War on Guns: Microsoft Joins Google, Facebook, Twitter in Changing Pistol Emojis Into Water Guns

Historical image of gun emojis from Apple, Google, Microsoft, Samsung, Facebook, and Twitter. Credit: Emojipedia.

The great Leftist War on Firearms of 2018 continues apace. News broke this week that Google, Facebook, Twitter, and Samsung would scrap their old pistol emojis and replace them with bright fluorescent images of water guns. Microsoft, the last holdout, announced its decision to follow this trend on Wednesday.


This move represents a reversal of Google’s decision in 2016 not to mimic Apple’s bright water gun design. “We’re always evaluating our emoji designs to ensure that messages are displayed consistently across platforms,” a Google spokesperson told PJ Media on Thursday.

Emojipedia reported the change Tuesday, and posted a graph showing the historic emojis from previous years.

A graph of pistol emojis from social media sites ranging from 2013 to 2018.

Historical image of gun emojis from Apple, Google, Microsoft, Samsung, Facebook, and Twitter. Credit: Emojipedia.

Emojipedia reported that Apple, Google, WhatsApp, and Twitter opted to display “a colorful orange or green toy gun in their emoji fonts,” and that a “Facebook spokesperson confirmed to Emojipedia that a toy squirt gun will now be replacing the gun emoji design on Facebook platforms.”

“The decision to make the change is to minimize issues with cross-platform communication, avoiding a scenario where a user may pick a toy gun from their native emoji keyboard on Apple, Google or Samsung devices, and have it show as a weapon on Facebook,” Emojipedia reported.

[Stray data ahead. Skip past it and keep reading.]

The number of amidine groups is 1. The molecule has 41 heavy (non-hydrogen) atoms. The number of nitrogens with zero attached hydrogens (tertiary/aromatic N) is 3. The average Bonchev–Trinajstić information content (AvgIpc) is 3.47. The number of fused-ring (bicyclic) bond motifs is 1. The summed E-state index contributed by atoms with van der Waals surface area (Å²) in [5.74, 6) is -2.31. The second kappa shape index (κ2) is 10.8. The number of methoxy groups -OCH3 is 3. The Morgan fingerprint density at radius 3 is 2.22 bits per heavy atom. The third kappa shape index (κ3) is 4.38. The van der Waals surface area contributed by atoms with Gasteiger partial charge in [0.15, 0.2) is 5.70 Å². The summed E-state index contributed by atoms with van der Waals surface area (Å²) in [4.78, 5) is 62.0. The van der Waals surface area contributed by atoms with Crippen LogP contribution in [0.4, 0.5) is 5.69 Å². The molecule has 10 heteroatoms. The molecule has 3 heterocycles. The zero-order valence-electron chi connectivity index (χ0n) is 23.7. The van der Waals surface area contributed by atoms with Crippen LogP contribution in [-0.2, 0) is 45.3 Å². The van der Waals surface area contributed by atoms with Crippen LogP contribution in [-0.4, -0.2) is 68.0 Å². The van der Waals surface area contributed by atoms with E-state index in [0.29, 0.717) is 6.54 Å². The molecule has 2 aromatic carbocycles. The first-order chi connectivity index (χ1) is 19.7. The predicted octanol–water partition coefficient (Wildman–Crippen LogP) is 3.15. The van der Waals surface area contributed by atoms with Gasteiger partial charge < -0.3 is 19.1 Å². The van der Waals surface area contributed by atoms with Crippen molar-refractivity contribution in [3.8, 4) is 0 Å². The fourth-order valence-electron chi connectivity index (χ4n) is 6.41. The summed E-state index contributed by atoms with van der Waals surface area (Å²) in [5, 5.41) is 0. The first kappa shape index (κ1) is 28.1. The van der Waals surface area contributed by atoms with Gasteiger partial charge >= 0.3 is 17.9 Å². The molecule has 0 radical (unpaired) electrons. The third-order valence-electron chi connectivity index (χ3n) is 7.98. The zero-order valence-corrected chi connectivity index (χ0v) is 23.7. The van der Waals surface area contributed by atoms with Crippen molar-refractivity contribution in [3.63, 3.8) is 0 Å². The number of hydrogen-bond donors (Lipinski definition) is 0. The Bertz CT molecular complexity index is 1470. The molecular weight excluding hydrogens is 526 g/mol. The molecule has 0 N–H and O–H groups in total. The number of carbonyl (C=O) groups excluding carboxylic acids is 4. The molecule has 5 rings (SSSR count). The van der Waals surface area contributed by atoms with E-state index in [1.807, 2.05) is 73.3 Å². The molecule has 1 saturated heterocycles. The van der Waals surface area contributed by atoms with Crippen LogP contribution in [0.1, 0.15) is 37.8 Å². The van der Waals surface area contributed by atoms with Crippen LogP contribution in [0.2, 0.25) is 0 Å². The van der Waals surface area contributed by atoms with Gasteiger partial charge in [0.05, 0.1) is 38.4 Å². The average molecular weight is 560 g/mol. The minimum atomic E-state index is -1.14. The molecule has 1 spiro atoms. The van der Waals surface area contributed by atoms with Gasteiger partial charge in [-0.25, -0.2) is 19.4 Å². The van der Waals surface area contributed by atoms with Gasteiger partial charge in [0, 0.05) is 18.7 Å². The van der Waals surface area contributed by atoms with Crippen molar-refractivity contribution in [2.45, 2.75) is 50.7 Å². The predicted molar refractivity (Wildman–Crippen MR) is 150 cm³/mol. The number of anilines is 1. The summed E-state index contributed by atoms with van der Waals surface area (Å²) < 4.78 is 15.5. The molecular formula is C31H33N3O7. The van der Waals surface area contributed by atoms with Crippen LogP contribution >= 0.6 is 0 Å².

At the time, Microsoft declined to comment. Even so, Emojipedia predicted Microsoft’s eventual change. “It’s worth noting that Microsoft were first to use a toy ray gun in place of a real gun for this emoji. Having brought it into line with other vendors once, it seems likely that they might opt to do the same again.”


While Emojipedia suggested the change represented no more than a cosmetic alteration to enable cross-platform translation, current events suggest another explanation.

Following the tragic mass shooting on February 14 in Parkland, Fla., gun control activists have launched a new movement against Americans’ access to firearms. Students launched multiple school walkouts. Children’s television networks even suspended their programming for the walkout. Mainstream media outlets provided a huge platform for Parkland survivors who urged gun control. Even Ohio’s Republican governor, John Kasich, seemed to evolve on the issue.

Companies like DICK’s Sporting Goods restricted their gun sales, leading to boycotts from NRA members.

Meanwhile, Americans seem to have overlooked the fact that guns were in schools thirty years ago, and few tragedies happened. A new study found that gun deaths have actually dropped by almost a third since 1990. Many non-gun control options would also result in fewer school shootings, and President Trump has presented a large reform package on the issue.

The decision of Facebook, Google, Twitter, and even Microsoft to reject pistol emojis, in this context, seems a politically charged cave toward the anti-gun Left. This seems even more likely given a recent survey showing that employees at Silicon Valley tech firms identify their companies as liberal, and conservative employees are afraid to reveal their political beliefs for fear of reprisal.


Eventually, however, these efforts against guns are likely to peter out. As these companies decided to make this move, the second season of HBO’s “Westworld” launched, in all its gun-infused violent glory. Gun control activists might demand the removal of firearms from media, but movies featuring guns, firearm television shows, and violent video games (which do not lead to real-life violence) aren’t going away any time soon.


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